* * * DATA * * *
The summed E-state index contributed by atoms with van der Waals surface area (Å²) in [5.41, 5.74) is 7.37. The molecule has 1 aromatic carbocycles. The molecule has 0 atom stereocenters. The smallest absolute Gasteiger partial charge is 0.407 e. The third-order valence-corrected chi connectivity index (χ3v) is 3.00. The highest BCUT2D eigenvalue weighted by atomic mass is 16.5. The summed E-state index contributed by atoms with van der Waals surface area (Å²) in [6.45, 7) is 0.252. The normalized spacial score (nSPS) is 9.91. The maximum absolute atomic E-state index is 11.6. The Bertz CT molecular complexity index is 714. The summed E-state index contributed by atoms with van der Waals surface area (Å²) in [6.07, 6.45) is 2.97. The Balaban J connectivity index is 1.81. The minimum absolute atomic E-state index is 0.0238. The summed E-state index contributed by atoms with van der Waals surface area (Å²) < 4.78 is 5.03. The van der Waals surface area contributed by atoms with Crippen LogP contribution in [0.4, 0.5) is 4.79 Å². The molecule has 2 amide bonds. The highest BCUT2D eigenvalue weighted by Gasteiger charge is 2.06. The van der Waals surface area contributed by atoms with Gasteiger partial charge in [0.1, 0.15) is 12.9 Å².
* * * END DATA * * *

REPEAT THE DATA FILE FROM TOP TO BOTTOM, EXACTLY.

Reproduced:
The summed E-state index contributed by atoms with van der Waals surface area (Å²) in [5.41, 5.74) is 7.37. The molecule has 1 aromatic carbocycles. The molecule has 0 atom stereocenters. The smallest absolute Gasteiger partial charge is 0.407 e. The third-order valence-corrected chi connectivity index (χ3v) is 3.00. The highest BCUT2D eigenvalue weighted by atomic mass is 16.5. The summed E-state index contributed by atoms with van der Waals surface area (Å²) in [6.45, 7) is 0.252. The normalized spacial score (nSPS) is 9.91. The maximum absolute atomic E-state index is 11.6. The Bertz CT molecular complexity index is 714. The summed E-state index contributed by atoms with van der Waals surface area (Å²) in [6.07, 6.45) is 2.97. The Balaban J connectivity index is 1.81. The minimum absolute atomic E-state index is 0.0238. The summed E-state index contributed by atoms with van der Waals surface area (Å²) < 4.78 is 5.03. The van der Waals surface area contributed by atoms with Crippen LogP contribution in [0.4, 0.5) is 4.79 Å². The molecule has 2 amide bonds. The highest BCUT2D eigenvalue weighted by Gasteiger charge is 2.06. The van der Waals surface area contributed by atoms with Gasteiger partial charge in [0.1, 0.15) is 12.9 Å².